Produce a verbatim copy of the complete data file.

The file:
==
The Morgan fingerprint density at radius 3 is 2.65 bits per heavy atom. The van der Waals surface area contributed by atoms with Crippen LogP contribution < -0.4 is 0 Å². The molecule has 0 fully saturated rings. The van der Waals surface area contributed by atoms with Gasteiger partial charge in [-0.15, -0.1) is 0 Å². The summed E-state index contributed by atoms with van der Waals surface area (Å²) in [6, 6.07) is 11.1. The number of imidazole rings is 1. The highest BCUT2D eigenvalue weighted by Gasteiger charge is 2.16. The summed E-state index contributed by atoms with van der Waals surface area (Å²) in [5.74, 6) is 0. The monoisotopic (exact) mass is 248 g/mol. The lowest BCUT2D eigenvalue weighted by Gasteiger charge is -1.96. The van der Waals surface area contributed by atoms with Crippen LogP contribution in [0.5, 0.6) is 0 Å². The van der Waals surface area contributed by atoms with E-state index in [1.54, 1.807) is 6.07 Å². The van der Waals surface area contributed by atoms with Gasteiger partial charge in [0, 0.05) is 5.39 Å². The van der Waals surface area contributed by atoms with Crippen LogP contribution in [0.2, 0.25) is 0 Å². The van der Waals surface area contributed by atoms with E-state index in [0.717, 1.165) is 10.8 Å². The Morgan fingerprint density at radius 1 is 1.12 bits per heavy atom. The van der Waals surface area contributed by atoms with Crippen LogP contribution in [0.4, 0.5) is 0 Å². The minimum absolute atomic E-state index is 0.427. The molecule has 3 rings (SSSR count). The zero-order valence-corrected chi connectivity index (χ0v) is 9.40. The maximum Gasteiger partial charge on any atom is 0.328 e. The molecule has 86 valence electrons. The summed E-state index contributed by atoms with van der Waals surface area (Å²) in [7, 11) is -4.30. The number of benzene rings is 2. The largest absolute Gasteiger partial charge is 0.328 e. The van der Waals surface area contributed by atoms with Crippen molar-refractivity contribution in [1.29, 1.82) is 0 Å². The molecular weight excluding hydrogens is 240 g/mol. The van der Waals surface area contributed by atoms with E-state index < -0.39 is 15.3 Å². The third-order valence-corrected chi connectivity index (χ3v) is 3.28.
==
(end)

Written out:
The Morgan fingerprint density at radius 3 is 2.65 bits per heavy atom. The van der Waals surface area contributed by atoms with Crippen LogP contribution < -0.4 is 0 Å². The molecule has 0 fully saturated rings. The van der Waals surface area contributed by atoms with Gasteiger partial charge in [-0.15, -0.1) is 0 Å². The summed E-state index contributed by atoms with van der Waals surface area (Å²) in [6, 6.07) is 11.1. The number of imidazole rings is 1. The highest BCUT2D eigenvalue weighted by Gasteiger charge is 2.16. The summed E-state index contributed by atoms with van der Waals surface area (Å²) in [5.74, 6) is 0. The monoisotopic (exact) mass is 248 g/mol. The lowest BCUT2D eigenvalue weighted by Gasteiger charge is -1.96. The van der Waals surface area contributed by atoms with Crippen LogP contribution in [0.5, 0.6) is 0 Å². The van der Waals surface area contributed by atoms with E-state index in [1.54, 1.807) is 6.07 Å². The van der Waals surface area contributed by atoms with Gasteiger partial charge in [0, 0.05) is 5.39 Å². The van der Waals surface area contributed by atoms with Crippen LogP contribution in [0.2, 0.25) is 0 Å². The van der Waals surface area contributed by atoms with E-state index in [0.717, 1.165) is 10.8 Å². The Morgan fingerprint density at radius 1 is 1.12 bits per heavy atom. The van der Waals surface area contributed by atoms with Crippen LogP contribution in [0.4, 0.5) is 0 Å². The minimum absolute atomic E-state index is 0.427. The molecule has 3 rings (SSSR count). The zero-order valence-corrected chi connectivity index (χ0v) is 9.40. The maximum Gasteiger partial charge on any atom is 0.328 e. The molecule has 86 valence electrons. The summed E-state index contributed by atoms with van der Waals surface area (Å²) in [7, 11) is -4.30. The number of benzene rings is 2. The largest absolute Gasteiger partial charge is 0.328 e. The van der Waals surface area contributed by atoms with Crippen molar-refractivity contribution in [1.29, 1.82) is 0 Å². The molecular weight excluding hydrogens is 240 g/mol. The van der Waals surface area contributed by atoms with E-state index < -0.39 is 15.3 Å². The third-order valence-corrected chi connectivity index (χ3v) is 3.28.